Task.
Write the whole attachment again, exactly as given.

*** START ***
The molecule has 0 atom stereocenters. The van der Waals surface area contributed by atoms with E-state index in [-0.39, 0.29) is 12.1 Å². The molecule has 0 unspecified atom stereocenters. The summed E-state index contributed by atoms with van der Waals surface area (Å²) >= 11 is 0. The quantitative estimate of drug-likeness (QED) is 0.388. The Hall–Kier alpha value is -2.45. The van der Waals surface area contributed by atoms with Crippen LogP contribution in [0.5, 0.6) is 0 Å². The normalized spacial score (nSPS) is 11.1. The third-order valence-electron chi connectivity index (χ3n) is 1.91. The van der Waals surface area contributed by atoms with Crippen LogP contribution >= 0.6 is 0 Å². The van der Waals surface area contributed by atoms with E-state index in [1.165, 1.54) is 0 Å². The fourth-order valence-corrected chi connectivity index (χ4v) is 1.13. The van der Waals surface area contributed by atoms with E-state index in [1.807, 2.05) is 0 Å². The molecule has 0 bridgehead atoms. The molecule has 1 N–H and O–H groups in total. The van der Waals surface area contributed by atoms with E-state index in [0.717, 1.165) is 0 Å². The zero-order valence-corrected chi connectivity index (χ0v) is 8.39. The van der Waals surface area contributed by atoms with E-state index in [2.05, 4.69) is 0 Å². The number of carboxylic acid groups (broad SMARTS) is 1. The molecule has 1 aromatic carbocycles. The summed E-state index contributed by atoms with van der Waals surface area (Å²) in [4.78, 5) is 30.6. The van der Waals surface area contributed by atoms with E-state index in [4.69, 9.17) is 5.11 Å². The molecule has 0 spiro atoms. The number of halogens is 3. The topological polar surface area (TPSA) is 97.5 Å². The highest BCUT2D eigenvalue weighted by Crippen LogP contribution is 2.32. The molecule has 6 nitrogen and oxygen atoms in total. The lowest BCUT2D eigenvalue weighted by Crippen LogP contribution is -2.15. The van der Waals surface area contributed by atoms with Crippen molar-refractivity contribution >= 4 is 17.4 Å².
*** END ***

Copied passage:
The molecule has 0 atom stereocenters. The van der Waals surface area contributed by atoms with E-state index in [-0.39, 0.29) is 12.1 Å². The molecule has 0 unspecified atom stereocenters. The summed E-state index contributed by atoms with van der Waals surface area (Å²) >= 11 is 0. The quantitative estimate of drug-likeness (QED) is 0.388. The Hall–Kier alpha value is -2.45. The van der Waals surface area contributed by atoms with Crippen LogP contribution in [0.5, 0.6) is 0 Å². The normalized spacial score (nSPS) is 11.1. The third-order valence-electron chi connectivity index (χ3n) is 1.91. The van der Waals surface area contributed by atoms with Crippen LogP contribution >= 0.6 is 0 Å². The van der Waals surface area contributed by atoms with E-state index in [1.165, 1.54) is 0 Å². The fourth-order valence-corrected chi connectivity index (χ4v) is 1.13. The van der Waals surface area contributed by atoms with E-state index in [1.807, 2.05) is 0 Å². The molecule has 0 bridgehead atoms. The molecule has 1 N–H and O–H groups in total. The van der Waals surface area contributed by atoms with E-state index in [0.717, 1.165) is 0 Å². The zero-order valence-corrected chi connectivity index (χ0v) is 8.39. The van der Waals surface area contributed by atoms with E-state index in [2.05, 4.69) is 0 Å². The number of carboxylic acid groups (broad SMARTS) is 1. The molecule has 1 aromatic carbocycles. The summed E-state index contributed by atoms with van der Waals surface area (Å²) in [4.78, 5) is 30.6. The van der Waals surface area contributed by atoms with E-state index in [4.69, 9.17) is 5.11 Å². The molecule has 0 spiro atoms. The number of halogens is 3. The topological polar surface area (TPSA) is 97.5 Å². The highest BCUT2D eigenvalue weighted by Crippen LogP contribution is 2.32. The molecule has 6 nitrogen and oxygen atoms in total. The lowest BCUT2D eigenvalue weighted by Crippen LogP contribution is -2.15. The van der Waals surface area contributed by atoms with Crippen molar-refractivity contribution >= 4 is 17.4 Å².